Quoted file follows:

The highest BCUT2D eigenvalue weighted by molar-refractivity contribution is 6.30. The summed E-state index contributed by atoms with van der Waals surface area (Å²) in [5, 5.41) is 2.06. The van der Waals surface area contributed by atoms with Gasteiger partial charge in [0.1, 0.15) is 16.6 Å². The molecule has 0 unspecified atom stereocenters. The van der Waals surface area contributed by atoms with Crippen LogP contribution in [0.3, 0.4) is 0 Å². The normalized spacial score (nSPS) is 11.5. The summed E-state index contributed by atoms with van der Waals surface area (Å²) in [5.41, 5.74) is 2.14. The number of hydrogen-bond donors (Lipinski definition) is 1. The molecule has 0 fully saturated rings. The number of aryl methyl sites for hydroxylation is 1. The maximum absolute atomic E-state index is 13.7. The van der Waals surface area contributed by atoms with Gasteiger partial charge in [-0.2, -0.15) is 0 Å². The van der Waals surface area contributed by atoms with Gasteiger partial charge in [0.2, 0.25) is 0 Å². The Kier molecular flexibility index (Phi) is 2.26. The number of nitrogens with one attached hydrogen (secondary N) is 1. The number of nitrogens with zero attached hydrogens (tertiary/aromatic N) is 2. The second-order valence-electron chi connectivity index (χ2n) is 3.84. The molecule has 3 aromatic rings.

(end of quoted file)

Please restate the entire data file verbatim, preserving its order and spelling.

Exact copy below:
The highest BCUT2D eigenvalue weighted by molar-refractivity contribution is 6.30. The summed E-state index contributed by atoms with van der Waals surface area (Å²) in [5, 5.41) is 2.06. The van der Waals surface area contributed by atoms with Gasteiger partial charge in [0.1, 0.15) is 16.6 Å². The molecule has 0 unspecified atom stereocenters. The van der Waals surface area contributed by atoms with Crippen LogP contribution in [0.3, 0.4) is 0 Å². The normalized spacial score (nSPS) is 11.5. The summed E-state index contributed by atoms with van der Waals surface area (Å²) in [5.41, 5.74) is 2.14. The number of hydrogen-bond donors (Lipinski definition) is 1. The molecule has 0 fully saturated rings. The number of aryl methyl sites for hydroxylation is 1. The maximum absolute atomic E-state index is 13.7. The van der Waals surface area contributed by atoms with Gasteiger partial charge in [-0.2, -0.15) is 0 Å². The van der Waals surface area contributed by atoms with Gasteiger partial charge in [0.2, 0.25) is 0 Å². The Kier molecular flexibility index (Phi) is 2.26. The number of nitrogens with one attached hydrogen (secondary N) is 1. The number of nitrogens with zero attached hydrogens (tertiary/aromatic N) is 2. The second-order valence-electron chi connectivity index (χ2n) is 3.84. The molecule has 3 aromatic rings.